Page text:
United States Nuclear Regulatory Commission - Protecting People and the Environment

U.S. Nuclear Regulatory Commission

Proper Operation and Use of Alarm Dosimeters at Nuclear Power Plants

HPPOS-328 PDR-9312130314

Title: Proper Operation and Use of Alarm Dosimeters at

Nuclear Power Plants

See the memorandum with enclosure from L. J. Cunningham to

J. H. Joyner (and others) dated November 15, 1993. This

NRR memo was written by the Radiation Protection Branch in

response to numerous inspection report findings and

regional requests for guidance on the proper use and

operation of alarm dosimeters. NMSS, RES, and Regional

comments were considered in the development of this health

physics position.


following examples illustrate the types of problems

occurring with alarm dosimeters (ADs) at nuclear power


1. ADs not operated in the proper mode for their

intended use [e.g., ADs used in the accumulated dose

(integrating) mode when the licensee procedure or RWP

requires use in the dose-rate mode].

2. Personnel continuing to work in high radiation

areas rather than leaving when their AD alarms in the

integrating mode.

3. HP personnel issuing ADs to individuals without

telling them the proper mode of operation or the alarm


4. Contract HP technicians not receiving training on

the AD in use at the current facility (different facilities

use different ADs).

5. ADs routinely being placed in plastic bags or

inside the pockets of PCs to prevent contamination. These

actions decrease the ability of the wearer to hear the AD

alarms, particularly in high noise areas requiring hearing



"Audible-Alarm Dosimeters," states that audible-alarm

dosimeters are not generally substituted for conventional

survey meters. While this is technically correct and

consistent with good HP practice, TS 6.12.1 allows an

audible-alarm dosimeter to be used instead of a survey

meter or HPT accompaniment after the dose rates in the area

have been measured with a survey meter and the workers in

the area have been informed of the measured dose rates.

10 CFR 20.1501 (b) states: "the licensee shall ensure that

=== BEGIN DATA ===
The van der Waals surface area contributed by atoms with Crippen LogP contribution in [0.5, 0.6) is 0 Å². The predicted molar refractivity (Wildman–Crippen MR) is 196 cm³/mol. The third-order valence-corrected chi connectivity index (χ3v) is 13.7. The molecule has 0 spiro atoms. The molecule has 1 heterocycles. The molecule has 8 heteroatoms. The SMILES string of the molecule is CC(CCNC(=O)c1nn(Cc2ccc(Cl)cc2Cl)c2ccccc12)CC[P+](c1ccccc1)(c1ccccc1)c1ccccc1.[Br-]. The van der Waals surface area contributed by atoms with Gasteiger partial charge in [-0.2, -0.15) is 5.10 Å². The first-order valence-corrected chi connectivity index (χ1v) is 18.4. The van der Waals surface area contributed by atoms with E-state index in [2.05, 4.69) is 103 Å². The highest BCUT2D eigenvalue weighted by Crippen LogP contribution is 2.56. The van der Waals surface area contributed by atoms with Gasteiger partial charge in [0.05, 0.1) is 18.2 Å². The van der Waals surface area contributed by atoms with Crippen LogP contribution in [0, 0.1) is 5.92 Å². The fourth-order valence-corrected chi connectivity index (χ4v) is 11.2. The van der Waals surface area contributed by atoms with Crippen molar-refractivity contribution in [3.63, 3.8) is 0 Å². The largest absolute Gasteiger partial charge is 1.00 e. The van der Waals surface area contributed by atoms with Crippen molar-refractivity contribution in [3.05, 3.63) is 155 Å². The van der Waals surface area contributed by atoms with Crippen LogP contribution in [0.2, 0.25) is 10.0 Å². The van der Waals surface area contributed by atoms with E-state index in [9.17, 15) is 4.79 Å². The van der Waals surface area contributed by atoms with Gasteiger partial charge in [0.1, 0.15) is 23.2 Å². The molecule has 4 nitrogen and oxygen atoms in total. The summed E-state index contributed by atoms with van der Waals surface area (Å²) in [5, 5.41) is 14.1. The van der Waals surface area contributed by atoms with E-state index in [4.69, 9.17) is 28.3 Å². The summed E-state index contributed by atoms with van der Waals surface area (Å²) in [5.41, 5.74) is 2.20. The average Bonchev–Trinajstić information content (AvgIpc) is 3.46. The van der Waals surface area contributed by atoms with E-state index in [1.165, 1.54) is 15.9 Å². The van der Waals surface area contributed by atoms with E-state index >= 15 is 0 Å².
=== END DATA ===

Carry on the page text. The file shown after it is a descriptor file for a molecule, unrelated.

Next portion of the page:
instruments and equipment used for quantitative radiation

measurements (e.g., dose rate and effluent monitoring) are

calibrated periodically for the radiation measured." Using

an ADs cumulative alarm setpoint to initiate worker actions

in HRAs (i.e., exit an area when the alarm sounds) meets

the intent of the above regulation. Based on the above

requirements, ADs should be part of a routine instrument

calibration program if they are used to satisfy the

requirements under 10 CFR 20.1501 (b) or if used under 10

CFR 20.1601 (c) "alternative methods" as specified in TS

6.12.1 as a condition for entry into high radiation areas.


19.12, "Instructions to Workers", it is stated: "all

individuals working in or frequenting any portion of a

restricted area shall be kept informed of the storage,

transfer, or use of radioactive materials or of radiation

in such portions of the restricted area; . . . shall be

instructed in the purposes and functions of protective

devices employed, . . . and instructed in the appropriate

response to warnings made in the event of any unusual

occurrence or malfunction that may involve exposure to

radiation or radioactive material." To meet these 10 CFR

Part 19 requirements, a licensee needs to train personnel

in the proper operation of ADs. This training should

minimally include: (1) different modes of operation,

integrated dose and dose-rate; (2) the different types of

alarms, including the different sounds of each alarm; (3)

actions to be taken when receiving an alarm, leave the area

and contact health physics or move to a lower dose-rate

area; and (4) guidance for proper use of the ADs. The

guidance for proper use as adapted from RG 8.28 is as


1. An AD should not routinely be used as a survey

meter (removed from the body and used to check dose rates

in the area).

2. Care should be taken to avoid dropping ADs, but if

dropped, the ADs proper operation should be verified.

3. ADs should normally not be used in high noise

areas, when a user has a pronounced hearing loss, or when

the AD would be muffled by heavy clothing (e.g., PCs).

When ADs are used in high noise areas, workers should be

instructed to frequently check their ADs visually (similar

to reading a pocket ion chamber) or be equipped with a

warning device (e.g., remote ear-piece or visual flashing


4. Source and battery checks should be done daily when

the ADs are in use and before the first use.

Regulatory references: 10 CFR 19.12, 10 CFR 20.1501, 10

CFR 20.1601, ANSI N13.27-1981, Regulatory Guide 8.28,

Technical Specifications

Subject codes: 1.2, 6.1, 6.4, 7.1, 8.1

Applicability: Reactors

Page Last Reviewed/Updated Thursday, March 31, 2016